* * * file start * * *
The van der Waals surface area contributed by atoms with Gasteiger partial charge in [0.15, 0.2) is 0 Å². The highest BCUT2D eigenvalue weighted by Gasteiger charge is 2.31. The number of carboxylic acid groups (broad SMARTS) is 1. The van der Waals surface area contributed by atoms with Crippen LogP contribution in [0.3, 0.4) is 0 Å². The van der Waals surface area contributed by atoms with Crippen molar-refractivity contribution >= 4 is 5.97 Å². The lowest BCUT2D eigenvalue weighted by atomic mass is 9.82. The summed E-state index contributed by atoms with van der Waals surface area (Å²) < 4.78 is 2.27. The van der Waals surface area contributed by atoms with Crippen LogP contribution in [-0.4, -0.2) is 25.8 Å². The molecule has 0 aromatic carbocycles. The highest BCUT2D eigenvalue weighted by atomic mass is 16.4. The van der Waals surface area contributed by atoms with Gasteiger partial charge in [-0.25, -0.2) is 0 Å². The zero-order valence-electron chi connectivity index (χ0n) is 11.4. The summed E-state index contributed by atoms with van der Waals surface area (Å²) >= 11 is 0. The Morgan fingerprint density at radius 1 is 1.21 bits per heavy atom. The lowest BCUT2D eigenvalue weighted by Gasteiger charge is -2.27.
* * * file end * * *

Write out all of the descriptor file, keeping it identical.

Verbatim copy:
The van der Waals surface area contributed by atoms with Gasteiger partial charge in [0.15, 0.2) is 0 Å². The highest BCUT2D eigenvalue weighted by Gasteiger charge is 2.31. The number of carboxylic acid groups (broad SMARTS) is 1. The van der Waals surface area contributed by atoms with Crippen LogP contribution in [0.3, 0.4) is 0 Å². The van der Waals surface area contributed by atoms with Crippen molar-refractivity contribution >= 4 is 5.97 Å². The lowest BCUT2D eigenvalue weighted by atomic mass is 9.82. The summed E-state index contributed by atoms with van der Waals surface area (Å²) < 4.78 is 2.27. The van der Waals surface area contributed by atoms with Crippen LogP contribution in [-0.4, -0.2) is 25.8 Å². The molecule has 0 aromatic carbocycles. The highest BCUT2D eigenvalue weighted by atomic mass is 16.4. The van der Waals surface area contributed by atoms with Gasteiger partial charge in [-0.25, -0.2) is 0 Å². The zero-order valence-electron chi connectivity index (χ0n) is 11.4. The summed E-state index contributed by atoms with van der Waals surface area (Å²) >= 11 is 0. The Morgan fingerprint density at radius 1 is 1.21 bits per heavy atom. The lowest BCUT2D eigenvalue weighted by Gasteiger charge is -2.27.